American Society of Anesthesiologists, Practice Guidelines for Postanesthetic Care An Updated Report by the American Society of Anesthesiologists Task Force on Postanesthetic Care, 2013  Anesthesiology, V 118  No 2 (This American Society of Anesthesiologists Guideline is for peri-operative pain, and while it includes evidence for pediatric patients, it is not a pediatric-specific resource.)

Drendel AL, Kelly BT, Ali S, Pain Assessment for Children Overcoming Challenges and Optimizing Care, Pediatric Emergency Care & Volume 27, Number 8, August 2011 (Please note that the Wong-Baker Faces Pain Scale is no longer considered a recommended tool for pain measurement in children, due to its highly subjective and culturally variable interpretation of the faces.)

Good Practice in Postoperative and Procedural Pain Management 2nd Edition, 2012 A Guideline from the Association of Paediatric Anaesthetists of Great Britain and Ireland, doi: 10.1111/j.1460-9592.2012.3838.x

Greco C, Berde C, Pain Management for the Hospitalized Pediatric Patient, Pediatr Clin N Am 52 (2005) 995– 1027 doi:10.1016/j.pcl.2005.04.005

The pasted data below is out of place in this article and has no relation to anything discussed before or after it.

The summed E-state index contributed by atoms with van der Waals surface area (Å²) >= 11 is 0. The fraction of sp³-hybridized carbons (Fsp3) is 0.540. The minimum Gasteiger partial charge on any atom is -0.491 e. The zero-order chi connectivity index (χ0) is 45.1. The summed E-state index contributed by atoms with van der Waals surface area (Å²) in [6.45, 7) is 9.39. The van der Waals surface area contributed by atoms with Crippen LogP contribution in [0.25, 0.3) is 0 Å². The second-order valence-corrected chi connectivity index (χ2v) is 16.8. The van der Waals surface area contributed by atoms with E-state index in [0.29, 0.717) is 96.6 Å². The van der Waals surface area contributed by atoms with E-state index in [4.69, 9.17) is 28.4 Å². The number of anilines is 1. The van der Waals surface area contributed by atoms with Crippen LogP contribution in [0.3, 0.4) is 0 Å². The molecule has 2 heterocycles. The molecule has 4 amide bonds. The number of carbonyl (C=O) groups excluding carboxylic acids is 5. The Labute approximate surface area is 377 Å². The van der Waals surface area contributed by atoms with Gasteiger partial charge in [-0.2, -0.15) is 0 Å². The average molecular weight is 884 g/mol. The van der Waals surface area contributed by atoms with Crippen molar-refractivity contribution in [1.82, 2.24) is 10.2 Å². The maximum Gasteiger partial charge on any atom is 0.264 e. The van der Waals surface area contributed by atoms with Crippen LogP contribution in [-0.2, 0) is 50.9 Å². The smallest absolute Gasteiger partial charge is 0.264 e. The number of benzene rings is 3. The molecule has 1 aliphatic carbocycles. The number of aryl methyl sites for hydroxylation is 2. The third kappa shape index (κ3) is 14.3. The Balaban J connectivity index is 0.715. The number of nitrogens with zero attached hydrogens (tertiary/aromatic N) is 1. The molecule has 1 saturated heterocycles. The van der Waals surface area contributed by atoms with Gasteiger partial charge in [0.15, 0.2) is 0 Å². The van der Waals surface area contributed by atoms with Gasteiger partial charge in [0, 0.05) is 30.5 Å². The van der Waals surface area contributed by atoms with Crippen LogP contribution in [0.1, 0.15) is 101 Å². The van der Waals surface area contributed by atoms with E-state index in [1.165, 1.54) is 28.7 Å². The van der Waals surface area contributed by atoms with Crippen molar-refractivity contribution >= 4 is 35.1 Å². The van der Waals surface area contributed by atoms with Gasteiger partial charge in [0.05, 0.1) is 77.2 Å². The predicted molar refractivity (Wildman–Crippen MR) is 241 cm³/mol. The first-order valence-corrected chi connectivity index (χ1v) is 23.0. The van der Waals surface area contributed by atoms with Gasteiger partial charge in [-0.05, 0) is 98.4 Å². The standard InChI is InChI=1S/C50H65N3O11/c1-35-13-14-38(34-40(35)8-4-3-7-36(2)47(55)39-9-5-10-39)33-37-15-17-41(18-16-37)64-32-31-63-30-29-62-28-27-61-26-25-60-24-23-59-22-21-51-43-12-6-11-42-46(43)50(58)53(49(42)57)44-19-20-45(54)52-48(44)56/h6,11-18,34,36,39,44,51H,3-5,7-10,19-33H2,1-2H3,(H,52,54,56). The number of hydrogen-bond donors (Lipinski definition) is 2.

Rusy L, Weisman S, Acute Postoperative Pediatric Pain Management: Pearls from a Busy Children’s Hospital, Techniques in Regional Anesthesia and Pain Management, Vol 6, No 2 (April), 2002: pp 66-69 doi:10.1053/trap.2002.122931Practice Guidelines for Acute Pain Management in the Perioperative Setting An Updated Report by the American Society of Anesthesiologists Task Force on Acute Pain Management, Anesthesiology, (2012) V 116  No 2

WHO guidelines on the pharmacological treatment of persisting pain in children with medical illnesses (2012) (See Section 3, pages 36-53 for specific guidance regarding pharmacologic management of children’s pain)
Created by Lisa Stromquist on 2017/07/19 22:42